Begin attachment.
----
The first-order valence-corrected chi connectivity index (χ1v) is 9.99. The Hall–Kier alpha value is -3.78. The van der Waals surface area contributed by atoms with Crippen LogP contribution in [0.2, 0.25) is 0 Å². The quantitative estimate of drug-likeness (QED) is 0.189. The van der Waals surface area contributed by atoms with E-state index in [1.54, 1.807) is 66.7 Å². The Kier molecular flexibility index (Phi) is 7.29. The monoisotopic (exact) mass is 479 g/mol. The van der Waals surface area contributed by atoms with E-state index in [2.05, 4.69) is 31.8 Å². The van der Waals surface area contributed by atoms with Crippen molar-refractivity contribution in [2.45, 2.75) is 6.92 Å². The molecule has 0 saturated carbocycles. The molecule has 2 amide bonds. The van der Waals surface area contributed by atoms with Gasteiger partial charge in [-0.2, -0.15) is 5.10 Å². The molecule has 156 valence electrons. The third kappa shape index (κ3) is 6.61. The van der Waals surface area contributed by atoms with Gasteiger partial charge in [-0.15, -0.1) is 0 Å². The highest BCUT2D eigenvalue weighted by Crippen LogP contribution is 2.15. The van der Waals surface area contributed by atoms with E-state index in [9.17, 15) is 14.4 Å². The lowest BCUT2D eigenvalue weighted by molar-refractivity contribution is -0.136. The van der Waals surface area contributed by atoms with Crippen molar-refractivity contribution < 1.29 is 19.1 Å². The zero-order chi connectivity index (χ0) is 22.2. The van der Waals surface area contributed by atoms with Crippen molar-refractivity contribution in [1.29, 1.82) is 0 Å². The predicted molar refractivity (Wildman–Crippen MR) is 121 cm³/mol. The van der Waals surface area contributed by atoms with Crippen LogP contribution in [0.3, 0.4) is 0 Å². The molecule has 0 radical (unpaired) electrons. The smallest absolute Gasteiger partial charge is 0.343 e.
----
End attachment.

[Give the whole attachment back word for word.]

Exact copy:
The first-order valence-corrected chi connectivity index (χ1v) is 9.99. The Hall–Kier alpha value is -3.78. The van der Waals surface area contributed by atoms with Crippen LogP contribution in [0.2, 0.25) is 0 Å². The quantitative estimate of drug-likeness (QED) is 0.189. The van der Waals surface area contributed by atoms with E-state index in [1.54, 1.807) is 66.7 Å². The Kier molecular flexibility index (Phi) is 7.29. The monoisotopic (exact) mass is 479 g/mol. The van der Waals surface area contributed by atoms with E-state index in [2.05, 4.69) is 31.8 Å². The van der Waals surface area contributed by atoms with Crippen molar-refractivity contribution in [2.45, 2.75) is 6.92 Å². The molecule has 0 saturated carbocycles. The molecule has 2 amide bonds. The van der Waals surface area contributed by atoms with Gasteiger partial charge in [-0.2, -0.15) is 5.10 Å². The molecule has 156 valence electrons. The third kappa shape index (κ3) is 6.61. The van der Waals surface area contributed by atoms with Gasteiger partial charge in [-0.15, -0.1) is 0 Å². The highest BCUT2D eigenvalue weighted by Crippen LogP contribution is 2.15. The van der Waals surface area contributed by atoms with E-state index in [9.17, 15) is 14.4 Å². The lowest BCUT2D eigenvalue weighted by molar-refractivity contribution is -0.136. The van der Waals surface area contributed by atoms with Crippen molar-refractivity contribution < 1.29 is 19.1 Å². The zero-order chi connectivity index (χ0) is 22.2. The van der Waals surface area contributed by atoms with Crippen molar-refractivity contribution in [1.29, 1.82) is 0 Å². The predicted molar refractivity (Wildman–Crippen MR) is 121 cm³/mol. The van der Waals surface area contributed by atoms with Crippen LogP contribution in [0.3, 0.4) is 0 Å². The molecule has 0 radical (unpaired) electrons. The smallest absolute Gasteiger partial charge is 0.343 e.